Celebrating Thomas Edison in the Collection on the Anniversary of His Lighting New York City

On September 4, 1882, the first electrical lighting in New York City signaled a new era of urban illumination.

Pearl Street Station, the first central power station in the world, was operated by Thomas Alva Edison and the Edison Electric Illuminating Company of New York, which would later become Consolidated Edison, and it was from here the switch was flipped.

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Robert E. Lee’s condolence letter to his son Rooney, 1864

In this beautifully written letter, Confederate general Robert E. Lee attempts to console his son William Fitzhugh "Rooney" Lee on the loss of his wife. The letter demonstrates the emotion that Lee felt for his family and offers a glimpse of the strength that carried Lee through the war. His faith in God, his empathy for others’ misfortunes, and his belief in the Confederate cause, all granted Lee the fortitude he needed to endure the war. One can see all of these attributes in this single, short missive.
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Scholar’s Blog - Aaron Sheehan-Dean

March 31, 1863: Halleck Instructs Grant
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Playing ball for the troops: Yankees/Dodgers/Giants exhibition benefit game, 1943

There’s no denying the important role that baseball has played in America’s past. It has always been considered more than a game, whether played by professional athletes or kids at the sandlot. This was never more obvious than during World War II. By 1943, the war was raging in Europe and the Pacific. American mothers and fathers sent their sons to war and those who stayed home made whatever sacrifices they could, great or small.
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"Document of the Month" - April 2013

If you don’t see the full story below, click here (PDF) or click here (Google Docs) to read it—free!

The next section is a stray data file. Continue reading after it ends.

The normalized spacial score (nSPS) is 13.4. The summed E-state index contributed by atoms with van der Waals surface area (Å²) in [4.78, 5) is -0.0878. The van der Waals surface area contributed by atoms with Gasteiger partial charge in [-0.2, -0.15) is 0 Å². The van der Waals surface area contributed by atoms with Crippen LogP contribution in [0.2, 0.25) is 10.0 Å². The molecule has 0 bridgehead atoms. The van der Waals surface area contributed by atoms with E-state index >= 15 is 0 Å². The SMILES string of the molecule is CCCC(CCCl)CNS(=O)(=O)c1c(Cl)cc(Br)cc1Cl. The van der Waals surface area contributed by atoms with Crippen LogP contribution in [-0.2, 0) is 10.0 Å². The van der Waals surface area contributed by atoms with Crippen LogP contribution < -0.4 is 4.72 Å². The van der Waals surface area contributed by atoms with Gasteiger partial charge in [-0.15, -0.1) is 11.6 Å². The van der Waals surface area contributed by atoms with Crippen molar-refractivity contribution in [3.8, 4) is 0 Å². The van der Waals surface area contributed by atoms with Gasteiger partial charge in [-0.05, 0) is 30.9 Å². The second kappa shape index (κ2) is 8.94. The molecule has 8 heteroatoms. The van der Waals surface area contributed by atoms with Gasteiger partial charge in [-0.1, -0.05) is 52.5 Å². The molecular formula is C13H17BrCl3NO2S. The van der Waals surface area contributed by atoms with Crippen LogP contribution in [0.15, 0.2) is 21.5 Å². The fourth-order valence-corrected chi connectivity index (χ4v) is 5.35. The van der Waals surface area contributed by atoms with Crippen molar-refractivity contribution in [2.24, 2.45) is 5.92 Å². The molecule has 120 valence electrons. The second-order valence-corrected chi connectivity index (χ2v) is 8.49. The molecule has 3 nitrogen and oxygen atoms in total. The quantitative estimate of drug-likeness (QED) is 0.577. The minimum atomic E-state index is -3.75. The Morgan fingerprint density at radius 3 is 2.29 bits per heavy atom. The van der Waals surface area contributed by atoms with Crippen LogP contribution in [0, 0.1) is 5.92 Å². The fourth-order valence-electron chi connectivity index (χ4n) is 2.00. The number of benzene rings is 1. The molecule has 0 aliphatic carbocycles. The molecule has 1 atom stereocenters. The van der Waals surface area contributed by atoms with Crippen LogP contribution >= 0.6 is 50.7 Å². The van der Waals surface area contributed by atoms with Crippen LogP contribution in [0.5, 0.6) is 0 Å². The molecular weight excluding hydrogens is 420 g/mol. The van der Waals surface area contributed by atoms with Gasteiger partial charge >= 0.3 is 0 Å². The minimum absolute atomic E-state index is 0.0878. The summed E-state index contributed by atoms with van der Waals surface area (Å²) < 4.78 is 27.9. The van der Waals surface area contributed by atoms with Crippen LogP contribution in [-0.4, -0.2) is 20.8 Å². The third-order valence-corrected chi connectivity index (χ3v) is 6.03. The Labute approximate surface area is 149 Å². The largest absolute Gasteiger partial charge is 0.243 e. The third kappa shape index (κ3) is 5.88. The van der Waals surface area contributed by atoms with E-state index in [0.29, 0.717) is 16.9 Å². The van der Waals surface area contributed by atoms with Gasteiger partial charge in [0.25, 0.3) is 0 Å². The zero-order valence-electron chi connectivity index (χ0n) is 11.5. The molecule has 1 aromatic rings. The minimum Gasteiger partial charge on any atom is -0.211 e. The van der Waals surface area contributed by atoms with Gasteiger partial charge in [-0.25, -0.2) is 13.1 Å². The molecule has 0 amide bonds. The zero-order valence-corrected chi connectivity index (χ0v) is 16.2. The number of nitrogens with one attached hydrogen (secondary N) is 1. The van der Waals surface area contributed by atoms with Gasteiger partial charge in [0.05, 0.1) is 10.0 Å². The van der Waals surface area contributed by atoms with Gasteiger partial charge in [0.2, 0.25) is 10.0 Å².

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Former slave, Doctor Cuffee Wells, 1781

Sometimes a simple document can open the door to a great story. In this statement dated 1781, Richard Lamb and John Nutter verify that Cuffee Wells enlisted in the Continental Army in May 1777 and earned a bounty of 30 pounds, part of which was given to his master. Likewise, Justice of the Peace Benjamin Huntington confirmed that Cuffee’s commanding officer, Captain Jedediah Hyde of Norwich, "always understood that the money that was given to Wells at his Enlistment Purchased his Freedom." It is not clear why this document was created.
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Scholar’s Blog - Aaron Sheehan-Dean

February 23, 1863: Vallandigham Denounces the Draft
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Recent Press Mentions

The Gilder Lehrman Institute in Philanthropy Magazine

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Richard Gilder (left) and Lewis Lehrman (right) speak with students at Notre Dame Preparatory Academy.The July 2018 issue of

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The Hamilton Education Program in Education Dive

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In an article published today on Education Dive, Urban Assembly Media High School student Yadry Monsanto discusses her Hamilton Education Program experience on April 25, 2018: 

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Lewis E. Lehrman's Lincoln and Churchill: Statesmen at War

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We are pleased to announce the latest publication by Lewis E. Lehrman, the co-founder of the Gilder Lehrman Institute, a renowned historian, and a National Humanities Medal winner. Lincoln & Churchill: Statesmen at War, provides a new perspective on two of the greatest English-speaking statesmen and their remarkable leadership in wars of national survival. In the first book-length comparison of these two renowned war leaders, Mr.

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